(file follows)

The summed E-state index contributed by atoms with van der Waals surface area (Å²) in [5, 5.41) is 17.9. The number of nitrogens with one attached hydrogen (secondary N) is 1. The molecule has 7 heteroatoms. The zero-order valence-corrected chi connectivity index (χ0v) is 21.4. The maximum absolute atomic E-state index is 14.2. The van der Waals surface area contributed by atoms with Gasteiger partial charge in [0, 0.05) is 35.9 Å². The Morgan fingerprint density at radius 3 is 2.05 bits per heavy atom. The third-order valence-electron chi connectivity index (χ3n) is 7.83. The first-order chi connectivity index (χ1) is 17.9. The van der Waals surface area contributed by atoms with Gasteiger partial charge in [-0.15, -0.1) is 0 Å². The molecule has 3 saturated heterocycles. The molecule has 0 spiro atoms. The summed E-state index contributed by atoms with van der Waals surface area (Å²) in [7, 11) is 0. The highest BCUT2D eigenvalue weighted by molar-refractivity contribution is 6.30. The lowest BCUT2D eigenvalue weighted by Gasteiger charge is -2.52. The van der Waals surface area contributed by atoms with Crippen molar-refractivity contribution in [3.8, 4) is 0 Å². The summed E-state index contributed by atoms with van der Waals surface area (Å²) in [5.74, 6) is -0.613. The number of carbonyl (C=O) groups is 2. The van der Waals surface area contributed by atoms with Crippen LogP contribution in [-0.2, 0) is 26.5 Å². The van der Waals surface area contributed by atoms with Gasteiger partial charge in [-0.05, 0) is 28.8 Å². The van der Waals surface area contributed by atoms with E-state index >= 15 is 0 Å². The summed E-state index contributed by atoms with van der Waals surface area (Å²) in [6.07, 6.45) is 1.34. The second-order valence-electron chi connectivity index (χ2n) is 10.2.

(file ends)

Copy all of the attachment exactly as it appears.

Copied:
The summed E-state index contributed by atoms with van der Waals surface area (Å²) in [5, 5.41) is 17.9. The number of nitrogens with one attached hydrogen (secondary N) is 1. The molecule has 7 heteroatoms. The zero-order valence-corrected chi connectivity index (χ0v) is 21.4. The maximum absolute atomic E-state index is 14.2. The van der Waals surface area contributed by atoms with Gasteiger partial charge in [0, 0.05) is 35.9 Å². The Morgan fingerprint density at radius 3 is 2.05 bits per heavy atom. The third-order valence-electron chi connectivity index (χ3n) is 7.83. The first-order chi connectivity index (χ1) is 17.9. The van der Waals surface area contributed by atoms with Gasteiger partial charge in [-0.15, -0.1) is 0 Å². The molecule has 3 saturated heterocycles. The molecule has 0 spiro atoms. The summed E-state index contributed by atoms with van der Waals surface area (Å²) in [7, 11) is 0. The highest BCUT2D eigenvalue weighted by molar-refractivity contribution is 6.30. The lowest BCUT2D eigenvalue weighted by Gasteiger charge is -2.52. The van der Waals surface area contributed by atoms with Crippen molar-refractivity contribution in [3.8, 4) is 0 Å². The summed E-state index contributed by atoms with van der Waals surface area (Å²) in [5.74, 6) is -0.613. The number of carbonyl (C=O) groups is 2. The van der Waals surface area contributed by atoms with Crippen LogP contribution in [-0.2, 0) is 26.5 Å². The van der Waals surface area contributed by atoms with Gasteiger partial charge in [-0.05, 0) is 28.8 Å². The van der Waals surface area contributed by atoms with E-state index >= 15 is 0 Å². The summed E-state index contributed by atoms with van der Waals surface area (Å²) in [6.07, 6.45) is 1.34. The second-order valence-electron chi connectivity index (χ2n) is 10.2.